Third Street Social, Lee's Summit

By all accounts, Third Street Social has made a name for itself in just over a year—not only in the community but among Kansas City’s restaurant owners and chefs. Recently honored as “Restaurateurs of the Year” by the Greater Kansas City Restaurant Association, owners Domhnall Molloy and Andy Lock’s track record includes five popular restaurants with Third Street’s all-scratch, chef-driven kitchen as their latest success.

Diners enter historic Arnold Hall on the steps where former President Harry Truman announced the start of his political career. Built in 1946 by Sherwood Manufacturing, it was eventually donated to Lee’s Summit for a community center. Years later, the brick building stood vacant before Lock and Molloy purchased it at auction.

Restored to its former glory and listed on the National Historic Register, original trusses support the barreled wood ceiling. Modern touches define the chic bar: marble tile, a gleaming copper countertop and wood burning fireplace. Seating options range from cozy circular booths, high tops, the 18-seat Truman table and three-season patio.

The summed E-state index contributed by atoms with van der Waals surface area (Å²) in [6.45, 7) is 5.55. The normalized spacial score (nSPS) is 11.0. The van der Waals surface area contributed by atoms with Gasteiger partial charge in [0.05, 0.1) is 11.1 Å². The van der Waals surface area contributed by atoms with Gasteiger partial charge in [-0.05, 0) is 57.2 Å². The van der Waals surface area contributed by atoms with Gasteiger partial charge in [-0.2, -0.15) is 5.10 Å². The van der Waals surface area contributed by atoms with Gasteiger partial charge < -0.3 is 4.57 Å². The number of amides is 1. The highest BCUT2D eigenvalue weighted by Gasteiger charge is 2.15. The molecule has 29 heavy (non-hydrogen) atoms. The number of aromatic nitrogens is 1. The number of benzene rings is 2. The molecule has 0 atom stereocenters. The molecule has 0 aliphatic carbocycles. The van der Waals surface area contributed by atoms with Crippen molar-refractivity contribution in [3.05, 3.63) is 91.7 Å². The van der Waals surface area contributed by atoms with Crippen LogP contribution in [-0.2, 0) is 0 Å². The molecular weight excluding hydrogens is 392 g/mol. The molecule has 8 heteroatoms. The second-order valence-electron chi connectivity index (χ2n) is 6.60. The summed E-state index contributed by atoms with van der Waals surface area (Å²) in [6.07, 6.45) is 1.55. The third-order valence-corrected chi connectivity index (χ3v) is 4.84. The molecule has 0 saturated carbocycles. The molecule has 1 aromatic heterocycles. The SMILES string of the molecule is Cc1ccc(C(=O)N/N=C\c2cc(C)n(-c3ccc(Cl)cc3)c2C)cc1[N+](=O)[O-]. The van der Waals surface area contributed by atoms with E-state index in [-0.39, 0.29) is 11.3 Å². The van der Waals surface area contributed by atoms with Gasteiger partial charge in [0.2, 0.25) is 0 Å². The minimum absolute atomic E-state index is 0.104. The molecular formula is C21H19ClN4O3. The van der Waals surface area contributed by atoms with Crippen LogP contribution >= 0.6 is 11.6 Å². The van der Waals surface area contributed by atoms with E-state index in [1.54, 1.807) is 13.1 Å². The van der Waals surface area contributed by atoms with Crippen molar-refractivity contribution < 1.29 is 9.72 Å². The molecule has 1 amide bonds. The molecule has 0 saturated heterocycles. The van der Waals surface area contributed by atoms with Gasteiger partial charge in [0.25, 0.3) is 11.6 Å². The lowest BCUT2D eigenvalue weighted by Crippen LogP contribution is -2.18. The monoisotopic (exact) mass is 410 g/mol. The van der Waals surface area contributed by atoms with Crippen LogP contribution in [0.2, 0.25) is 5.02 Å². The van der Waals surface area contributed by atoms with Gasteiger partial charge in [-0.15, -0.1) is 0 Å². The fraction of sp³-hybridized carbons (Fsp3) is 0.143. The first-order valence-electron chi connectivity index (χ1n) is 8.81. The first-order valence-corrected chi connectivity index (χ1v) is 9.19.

“We worked on the menu for about a year and took research trips to Chicago,” says Chef Molloy, who trained at Portland’s Western Culinary Institute.

According to Molloy, the bar program remains integral to the restaurant. The scratch bar serves a rotating cocktail menu, a large selection of bourbons including an exclusive “American Prairie Bourbon” that’s aged an extra three months in rye barrels, 24 beers on tap, 16 wines by the glass and 60 labels.

My husband and I opted for the popular Sunday brunch. Starters include the bestselling crispy fried Brussels + cauliflower, paired with jalapeno aioli and a tangier malt vinegar aioli, flavorful Korean steak tacos and creamy deviled eggs topped with a spear of Nueske’s thick bacon. Some tables simply order three or four appetizers and call it a day. But the enticing entrees called for more.

Fresh walleye fingers are lightly battered to perfection, as is the buttermilk-brined fried chicken; its crispy coating didn’t hint of oil. Biscuits and gravy feature a slightly spicy, chorizo verde gravy (worth throwing calorie-counting out the window) over tender drop biscuits. Covered in flaky pastry, chicken pot pie, baked in a cast iron cassoulet with red wine-braised chicken, is reminiscent of Coq au Vin. Savory-sweet Korean steak and noodle salad intermingles crispy and boiled noodles with the same bulgogi marinated flank steak as the tacos. Other highlights include fish flown in four times weekly, house smoked and cured pastrami and, for dinner, bone-in ribeye for two.

Pastry chef, Nikki Foster, makes dessert impossible to ignore. Granny Smith apple pie layers salted caramel and cinnamon accompanied by house-made salted caramel ice cream, oatmeal cream pie (actually soft cookies baked daily) comes filled with sweet buttercream frosting, and chocolate peanut butter mousse cake layers dark chocolate ganache topped with Heath bar crumbles. All a definite hit and generous enough share.

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